by Ayşe Zarakol, University of Cambridge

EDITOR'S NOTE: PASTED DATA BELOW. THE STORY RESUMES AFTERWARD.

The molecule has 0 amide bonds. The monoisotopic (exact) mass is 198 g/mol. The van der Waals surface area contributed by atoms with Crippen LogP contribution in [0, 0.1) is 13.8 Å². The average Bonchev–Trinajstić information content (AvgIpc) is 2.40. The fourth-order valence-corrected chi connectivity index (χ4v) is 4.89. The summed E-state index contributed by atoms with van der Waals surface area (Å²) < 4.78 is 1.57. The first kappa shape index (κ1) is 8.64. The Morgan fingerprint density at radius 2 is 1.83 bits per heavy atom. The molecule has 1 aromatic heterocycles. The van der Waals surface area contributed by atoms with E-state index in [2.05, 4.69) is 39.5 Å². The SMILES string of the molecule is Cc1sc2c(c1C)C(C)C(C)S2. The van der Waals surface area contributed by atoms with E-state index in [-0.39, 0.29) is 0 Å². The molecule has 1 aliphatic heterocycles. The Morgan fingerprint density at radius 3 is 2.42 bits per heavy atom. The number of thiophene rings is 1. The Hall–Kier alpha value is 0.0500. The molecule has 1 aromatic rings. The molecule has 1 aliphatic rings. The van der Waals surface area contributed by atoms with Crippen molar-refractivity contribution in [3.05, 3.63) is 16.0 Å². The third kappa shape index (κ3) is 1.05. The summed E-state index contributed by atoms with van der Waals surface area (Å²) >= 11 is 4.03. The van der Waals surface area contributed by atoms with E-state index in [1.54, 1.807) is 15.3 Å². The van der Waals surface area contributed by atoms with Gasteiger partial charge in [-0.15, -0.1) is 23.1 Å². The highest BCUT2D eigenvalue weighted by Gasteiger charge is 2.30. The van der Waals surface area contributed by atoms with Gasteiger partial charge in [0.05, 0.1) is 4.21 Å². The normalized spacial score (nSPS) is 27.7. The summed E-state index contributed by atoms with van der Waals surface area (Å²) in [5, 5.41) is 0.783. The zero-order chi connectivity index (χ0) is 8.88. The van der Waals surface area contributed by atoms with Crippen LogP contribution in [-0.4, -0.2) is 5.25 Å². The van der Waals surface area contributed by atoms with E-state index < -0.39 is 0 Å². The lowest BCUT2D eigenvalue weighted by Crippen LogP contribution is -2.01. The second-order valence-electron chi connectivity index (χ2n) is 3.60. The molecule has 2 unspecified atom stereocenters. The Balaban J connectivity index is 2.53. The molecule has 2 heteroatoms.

The Teaching, Research, and International Policy (TRIP) surveys have become the authoritative source for making sense of the discipline of international relations (IR) as a global field of practice. This brief essay highlights some of the more critical insights that emerge from the TRIP project in the hopes of generating a productive conversation about how these surveys should be understood. The results from recent TRIP assessments make a prima facie case that the discipline is hierarchically organized in ways that marginalize some of the most subscribed-to paradigms and approaches in IR. The assessments also make it apparent that the discipline is sociologically stratified in ways that should at least be questioned, if not outright challenged. On closer reading, what the TRIP surveys demonstrate is not an increasingly inclusive discipline, but rather one whose self-evident “mainstream” is a clear example of a social construction that should be problematized. Scholarship that is marginalized as being “not real IR” or as falling outside of the mainstream due to its lack of frequent representation in top journals actually constitutes about half of the global field of IR.